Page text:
Loadings obtained in FA of "0.8" set
.8944044699
.8944044699
.8944044699

They restore correlations ideally
.7999593558   .7999593558   .7999593558
.7999593558   .7999593558   .7999593558
.7999593558   .7999593558   .7999593558

Loadings obtained in FA of "0.3" set
.5477000812
.5477000812
.5477000812

They restore correlations ideally
.2999753790   .2999753790   .2999753790
.2999753790   .2999753790   .2999753790
.2999753790   .2999753790   .2999753790

You see that in both cases FA extracted a factor which successfully explained the observed correlations (and thus the validity of the factor was found [I don't say it was confirmed, since we do EFA, not confirmatory FA nor cross-validation]). However, loadings (which are the correlations of a factor with items) were higher in "0.8" data than in "0.3" data. In other words, items in "0.3" set are only weakly driven by the common factor; they are still considerably individualized ("unique") and that's why correlations among them are as low as 0.3.

Let's compute factor scores of the factor in both analyses (see data columns fsc_0.8 and fsc_0.3 above). Here we used Regression method, but other methods, such as Anderson-Rubin, might be used as well. Because both data sets were generated as proportionally identical (except the strength of the correlations) in the space of individuals, factor scores from the two factor analyses correlate almost perfectly. In other words, we have yet another evidence of having the same latent factor operating in set "0.8" and set "0.3"; the only difference being between the sets that the factor loads items strongly in "0.8" and weaker in "0.3". So, variables in both our sets are equally valid to represent the factor in the sense that they belong to the same factor without any bias, but in one set they belong to the factor much and in the other set they belong to the factor little. Since factor scores fsc_0.8 and fsc_0.3 are linearly identical, it's no difference which of them you input to, say, a regression analysis as a dependent variable.

Of course, items which belong together much are closer to be duplicates of each other and will have higher Alpha internal tightness. But, as we see, low alpha is still compatible with good validity in the sense of factor inbiasedness. Validity is not the same as reliability (1, 2).

Moreover, if we turn to speak away from construct validity towards external validity, i.e. the correlation of the factor (e.g. of factor scores or of sum of items) with some outside criterion variable embodying the trait, we might find that it is not necessarily so that the correlation will be higher in set "0.8" than in set "0.3".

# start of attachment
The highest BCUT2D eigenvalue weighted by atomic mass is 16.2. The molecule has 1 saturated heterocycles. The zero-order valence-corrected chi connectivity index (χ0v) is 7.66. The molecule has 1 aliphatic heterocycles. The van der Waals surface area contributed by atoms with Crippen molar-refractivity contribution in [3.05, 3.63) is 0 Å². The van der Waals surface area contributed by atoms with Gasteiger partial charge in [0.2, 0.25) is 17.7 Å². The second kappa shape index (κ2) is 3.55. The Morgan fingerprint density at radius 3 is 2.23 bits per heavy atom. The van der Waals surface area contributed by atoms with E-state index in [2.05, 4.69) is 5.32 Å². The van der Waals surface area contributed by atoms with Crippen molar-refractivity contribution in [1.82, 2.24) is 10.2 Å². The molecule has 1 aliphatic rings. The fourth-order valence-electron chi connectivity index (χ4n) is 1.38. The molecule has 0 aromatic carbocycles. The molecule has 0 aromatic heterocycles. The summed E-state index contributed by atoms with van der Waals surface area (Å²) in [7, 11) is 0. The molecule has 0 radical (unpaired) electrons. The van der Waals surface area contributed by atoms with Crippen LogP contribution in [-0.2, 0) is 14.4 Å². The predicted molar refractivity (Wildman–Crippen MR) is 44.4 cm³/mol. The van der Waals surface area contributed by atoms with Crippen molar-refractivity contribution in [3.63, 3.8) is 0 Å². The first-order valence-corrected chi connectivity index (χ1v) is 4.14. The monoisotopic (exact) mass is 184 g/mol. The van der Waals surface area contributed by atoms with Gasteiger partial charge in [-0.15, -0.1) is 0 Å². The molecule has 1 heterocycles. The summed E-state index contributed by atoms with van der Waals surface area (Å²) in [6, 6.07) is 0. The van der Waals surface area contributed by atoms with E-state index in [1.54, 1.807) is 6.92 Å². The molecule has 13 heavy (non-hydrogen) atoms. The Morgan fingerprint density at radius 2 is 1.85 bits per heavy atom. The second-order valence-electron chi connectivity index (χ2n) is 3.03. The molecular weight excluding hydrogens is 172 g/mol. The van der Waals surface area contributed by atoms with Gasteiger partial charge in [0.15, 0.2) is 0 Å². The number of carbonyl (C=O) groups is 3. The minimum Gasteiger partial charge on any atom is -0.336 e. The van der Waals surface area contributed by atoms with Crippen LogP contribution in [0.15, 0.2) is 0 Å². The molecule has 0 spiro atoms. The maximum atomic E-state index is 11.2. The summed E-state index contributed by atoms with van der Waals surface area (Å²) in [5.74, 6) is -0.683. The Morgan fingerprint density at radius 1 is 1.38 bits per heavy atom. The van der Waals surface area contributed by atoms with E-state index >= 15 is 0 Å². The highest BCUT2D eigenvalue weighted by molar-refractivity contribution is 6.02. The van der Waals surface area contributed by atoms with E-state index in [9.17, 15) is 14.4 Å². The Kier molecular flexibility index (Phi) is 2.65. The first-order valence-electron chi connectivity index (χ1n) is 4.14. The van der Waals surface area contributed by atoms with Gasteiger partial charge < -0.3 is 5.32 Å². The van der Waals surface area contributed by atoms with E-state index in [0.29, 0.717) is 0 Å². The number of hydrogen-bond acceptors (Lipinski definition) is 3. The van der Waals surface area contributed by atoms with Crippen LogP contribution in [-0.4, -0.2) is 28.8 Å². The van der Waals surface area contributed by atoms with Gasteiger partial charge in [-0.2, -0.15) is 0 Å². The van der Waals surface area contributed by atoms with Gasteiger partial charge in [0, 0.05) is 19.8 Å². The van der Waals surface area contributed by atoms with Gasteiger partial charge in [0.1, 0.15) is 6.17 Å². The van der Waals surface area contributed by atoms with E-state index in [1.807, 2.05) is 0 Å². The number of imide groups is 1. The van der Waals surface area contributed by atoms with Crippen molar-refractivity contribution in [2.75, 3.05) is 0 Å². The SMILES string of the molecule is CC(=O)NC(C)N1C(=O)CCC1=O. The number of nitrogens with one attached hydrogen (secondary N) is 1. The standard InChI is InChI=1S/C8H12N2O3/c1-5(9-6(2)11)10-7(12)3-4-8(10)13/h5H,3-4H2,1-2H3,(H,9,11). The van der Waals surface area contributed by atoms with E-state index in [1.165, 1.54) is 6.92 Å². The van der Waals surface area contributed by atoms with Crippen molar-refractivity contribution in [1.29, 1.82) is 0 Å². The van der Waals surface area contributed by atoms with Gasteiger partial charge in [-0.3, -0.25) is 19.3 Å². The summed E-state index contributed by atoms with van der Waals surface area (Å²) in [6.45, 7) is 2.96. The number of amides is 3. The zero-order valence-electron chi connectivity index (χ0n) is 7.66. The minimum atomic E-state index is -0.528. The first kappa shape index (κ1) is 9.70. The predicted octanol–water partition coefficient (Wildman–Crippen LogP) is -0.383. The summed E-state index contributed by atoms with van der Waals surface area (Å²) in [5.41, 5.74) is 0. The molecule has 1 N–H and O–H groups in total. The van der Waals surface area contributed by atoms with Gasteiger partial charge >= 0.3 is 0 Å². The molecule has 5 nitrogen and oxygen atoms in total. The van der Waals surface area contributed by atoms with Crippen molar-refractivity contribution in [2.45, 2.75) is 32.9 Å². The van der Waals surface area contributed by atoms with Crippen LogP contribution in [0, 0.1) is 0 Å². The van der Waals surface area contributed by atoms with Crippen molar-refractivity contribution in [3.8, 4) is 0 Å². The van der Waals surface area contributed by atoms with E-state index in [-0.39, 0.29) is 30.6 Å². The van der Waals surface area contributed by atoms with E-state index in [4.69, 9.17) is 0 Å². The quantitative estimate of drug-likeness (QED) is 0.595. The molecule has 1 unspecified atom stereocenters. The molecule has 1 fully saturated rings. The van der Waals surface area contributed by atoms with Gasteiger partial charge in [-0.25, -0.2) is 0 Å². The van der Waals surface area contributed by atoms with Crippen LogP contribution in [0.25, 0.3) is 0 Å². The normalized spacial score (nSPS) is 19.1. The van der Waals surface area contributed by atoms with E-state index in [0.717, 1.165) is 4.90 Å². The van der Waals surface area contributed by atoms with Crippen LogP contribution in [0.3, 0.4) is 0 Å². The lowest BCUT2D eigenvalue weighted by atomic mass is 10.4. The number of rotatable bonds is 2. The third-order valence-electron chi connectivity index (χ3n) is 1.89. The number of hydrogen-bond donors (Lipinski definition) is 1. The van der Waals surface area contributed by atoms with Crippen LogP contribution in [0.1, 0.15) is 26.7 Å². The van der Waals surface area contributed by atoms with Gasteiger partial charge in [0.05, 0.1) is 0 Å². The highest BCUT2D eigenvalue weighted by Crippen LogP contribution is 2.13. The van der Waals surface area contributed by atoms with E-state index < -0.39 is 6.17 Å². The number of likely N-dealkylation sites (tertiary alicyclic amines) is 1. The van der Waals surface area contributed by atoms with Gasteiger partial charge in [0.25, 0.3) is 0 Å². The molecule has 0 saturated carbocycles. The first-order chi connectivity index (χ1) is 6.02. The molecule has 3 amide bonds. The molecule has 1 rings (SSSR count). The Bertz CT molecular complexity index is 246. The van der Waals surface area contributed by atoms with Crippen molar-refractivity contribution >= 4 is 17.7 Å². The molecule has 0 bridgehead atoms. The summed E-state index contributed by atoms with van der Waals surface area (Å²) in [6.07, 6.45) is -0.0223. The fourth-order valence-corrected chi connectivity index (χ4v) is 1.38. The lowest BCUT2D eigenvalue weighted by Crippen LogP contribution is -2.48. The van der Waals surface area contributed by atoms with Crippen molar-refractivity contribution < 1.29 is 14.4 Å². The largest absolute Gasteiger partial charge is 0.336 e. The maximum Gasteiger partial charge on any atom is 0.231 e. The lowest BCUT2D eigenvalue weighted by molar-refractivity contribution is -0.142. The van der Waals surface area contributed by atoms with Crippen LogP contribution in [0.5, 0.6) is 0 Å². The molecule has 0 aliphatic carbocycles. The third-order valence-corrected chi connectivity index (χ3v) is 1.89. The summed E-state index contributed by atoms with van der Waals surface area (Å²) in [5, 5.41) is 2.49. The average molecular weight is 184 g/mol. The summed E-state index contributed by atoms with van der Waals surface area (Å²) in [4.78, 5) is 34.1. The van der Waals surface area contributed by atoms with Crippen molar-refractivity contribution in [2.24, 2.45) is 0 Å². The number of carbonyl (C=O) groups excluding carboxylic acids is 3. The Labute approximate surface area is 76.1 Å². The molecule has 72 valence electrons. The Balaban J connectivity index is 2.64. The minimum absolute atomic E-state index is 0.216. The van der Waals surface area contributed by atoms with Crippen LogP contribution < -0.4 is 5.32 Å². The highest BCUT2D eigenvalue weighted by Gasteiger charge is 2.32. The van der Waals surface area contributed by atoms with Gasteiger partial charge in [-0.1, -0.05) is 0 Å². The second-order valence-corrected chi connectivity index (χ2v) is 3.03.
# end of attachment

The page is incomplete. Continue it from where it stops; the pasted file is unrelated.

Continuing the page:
Why would we, despite all said, prefer to have data "0.8" than "0.3"? Because if we add random noise (i.e. add measurement error) to the variables, correlations in "0.8" will drop to, say, 0.6, which is enough eligible for a factor analysis to show good results in real settings, whereas "0.3" will drop to 0.1 which is already too low correlations to extract the factor mathematically consistent (in real data settings). It is more difficult, having the same detection apparatus, to find a small needle in a vast haystack than an awl in a tight haystack.

• Brilliant, thank you for the explanation. This is so clear with simulated data! Wish I could upvote you more than once. – Brett Dec 1 '17 at 13:25

@ttnphns @Glen_b thanks for your answers and for the link to the reliability/validity discussion. I will have to read it a few more times to fully understand it. For the time being, what I take from your answers is that a low cronbach's alpha is not in itself a cause for concern. Reliability between items in a factor is purely a theoretical concern and does not jeopardize my regression results. If my factor model and regression model fit reasonably well and I have meaningful, theory-driven factors and interesting regression results, then I should feel free to report those results.

Please correct me if I'm wrong!